The L.C. Smith Collectors Association
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Re: the firing pin bushings need to be trued up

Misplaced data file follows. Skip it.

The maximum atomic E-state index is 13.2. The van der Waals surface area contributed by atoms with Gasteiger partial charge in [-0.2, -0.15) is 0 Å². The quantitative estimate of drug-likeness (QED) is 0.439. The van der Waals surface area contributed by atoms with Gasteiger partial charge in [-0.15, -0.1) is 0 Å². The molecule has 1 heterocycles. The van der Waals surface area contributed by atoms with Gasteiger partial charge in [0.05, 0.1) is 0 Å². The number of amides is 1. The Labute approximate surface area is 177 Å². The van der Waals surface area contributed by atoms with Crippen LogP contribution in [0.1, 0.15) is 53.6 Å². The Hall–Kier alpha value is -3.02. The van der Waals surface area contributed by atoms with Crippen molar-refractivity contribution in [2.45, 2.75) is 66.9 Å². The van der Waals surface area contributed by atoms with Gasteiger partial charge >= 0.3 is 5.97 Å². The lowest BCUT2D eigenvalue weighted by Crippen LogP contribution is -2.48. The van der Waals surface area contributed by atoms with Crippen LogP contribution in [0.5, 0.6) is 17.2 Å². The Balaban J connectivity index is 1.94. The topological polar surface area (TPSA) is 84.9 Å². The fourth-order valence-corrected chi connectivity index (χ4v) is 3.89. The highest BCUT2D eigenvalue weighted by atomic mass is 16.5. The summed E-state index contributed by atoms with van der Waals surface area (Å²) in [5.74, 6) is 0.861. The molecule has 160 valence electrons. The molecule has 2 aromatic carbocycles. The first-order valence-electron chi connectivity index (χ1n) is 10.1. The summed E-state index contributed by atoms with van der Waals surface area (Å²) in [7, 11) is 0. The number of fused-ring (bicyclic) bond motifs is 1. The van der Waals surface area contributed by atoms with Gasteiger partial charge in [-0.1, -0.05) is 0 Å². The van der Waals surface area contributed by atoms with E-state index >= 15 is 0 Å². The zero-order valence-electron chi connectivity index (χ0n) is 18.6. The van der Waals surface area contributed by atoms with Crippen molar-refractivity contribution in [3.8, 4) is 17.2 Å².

Rich: Whether Jent understands how the newer barrels can work on an early frame without those barrels having the roller check joint is immaterial; the fact is that they do, otherwise the repair shop at the Hunter Arms factory would not have installed them as they did. It's my understanding, based on personal research, that the roller joint check feature was eliminated as unnecessary after it was determined the fore iron was sufficient to stop forward rotation of the barrels. In the 2021 summer issue of the DGJ there will be a story featuring a set of early roller joint check barrels whereby Hunter's repair shop removed the roller device, plugged the hole, then reconfigured those barrels to auto ejector; so it's not like this operation hadn't already been perfected. As to your firing pin bushings, they've been turned/removed and were not aligned flush with the breech face when re-installed. Only a gun smith inspection can say whether your firing pins need replacement; but they don't appear to be flattened or broken, so they are likely OK. You can take a couple of primed empty cases and "test fire" your gun. Doing so will tell you 1) whether the gun will close properly with the bushings protruding above the breech face, and 2) if firing pins are correctly denting shell primers. If so, your gun would shoot; but you do need to correct the bushing issues, as the metal composing those bushings is sometimes very brittle and will crack; and once cracked become much more difficult to remove and replace. By the way, the purpose of those bushings was to allow removal of firing pins without having to disassemble the gun; so it was a good feature. Yours is a very interesting gun, and we wish you the best.